Quote:
Originally Posted by Falcon56 View Post
Brian and Pertie,
Brian, just admit you were wrong for accusing the breeder here. Simple, instead you turn it around to question my integrity. My respect for quarry or falcons is beyond question, don't make assumptions about something you have no idea about. I know for a fact who trained and flew the bird, it wasn't the breeder, and the breeder wasn't present when the video was being filmed. You are all casting aspersions on some ones reputation and it's wrong. I never have condoned what was done with this bird regarding geese, and commented as such in a room full of falconers the first time I saw this video 5 or 6 years ago.
Whatever, you guys that were given so many Falcons from the P-fund just seem to live in some kind of "Fantasy World". As far as your integrity or character, your good at showing us how really ignorant you are about many things, that you don't seem to have a clue about.

Try doing a little fact searching before "setting the record straight" for all of us!

It does not matter who bred the bird or who was doing what they did. It is about marketing such an event and the Falconer flying this bird has no respect for Falcons-period. Time after time you bring nothing to the table for anyone, just more rubbish.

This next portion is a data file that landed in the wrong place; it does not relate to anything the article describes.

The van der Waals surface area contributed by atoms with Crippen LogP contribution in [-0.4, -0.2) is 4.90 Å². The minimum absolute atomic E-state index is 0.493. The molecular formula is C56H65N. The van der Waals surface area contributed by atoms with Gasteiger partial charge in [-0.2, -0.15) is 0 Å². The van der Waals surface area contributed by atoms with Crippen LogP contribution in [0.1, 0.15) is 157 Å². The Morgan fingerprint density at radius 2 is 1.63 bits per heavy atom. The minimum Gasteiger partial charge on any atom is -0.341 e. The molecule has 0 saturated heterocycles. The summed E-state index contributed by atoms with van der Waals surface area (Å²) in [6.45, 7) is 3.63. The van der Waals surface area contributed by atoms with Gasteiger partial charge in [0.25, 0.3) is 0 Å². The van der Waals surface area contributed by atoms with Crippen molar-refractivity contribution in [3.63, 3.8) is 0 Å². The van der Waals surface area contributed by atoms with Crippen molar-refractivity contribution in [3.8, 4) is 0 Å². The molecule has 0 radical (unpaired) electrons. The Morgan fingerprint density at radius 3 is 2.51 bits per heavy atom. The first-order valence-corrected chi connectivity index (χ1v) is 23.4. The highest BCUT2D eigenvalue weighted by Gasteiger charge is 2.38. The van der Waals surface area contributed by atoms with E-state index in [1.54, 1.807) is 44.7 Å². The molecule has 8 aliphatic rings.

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  #30  
Old 13-04-2012, 10:40 PM
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Default Re: Gyrfalcons facts & images

Stu would it not be the case that how the quarry is taken/ hit determines the outcome?
A falcon smashing the brains out of a goose with a hit from a stoop won’t fight as much as a glancing blow the goose regaining its wits’ and wanting to stay alive? Alf.





Quote:
Originally Posted by Shammal View Post
Couldnt agree with you more.

I believe the reason the gyr doesnt kill it straight away is down to inexperience. The bird must be left as shown at this stage so it learns how to kill. I bet its next goose didnt last as long. Ive seen houbara been taken by young early season falcons and the fights on the ground would last just aslong even leading to broken feathers however as the bird was allowed to take its time it learned how to kill them and within a few weeks and a few houbara later, would kill within 30 secs of taking the houbara.
Stu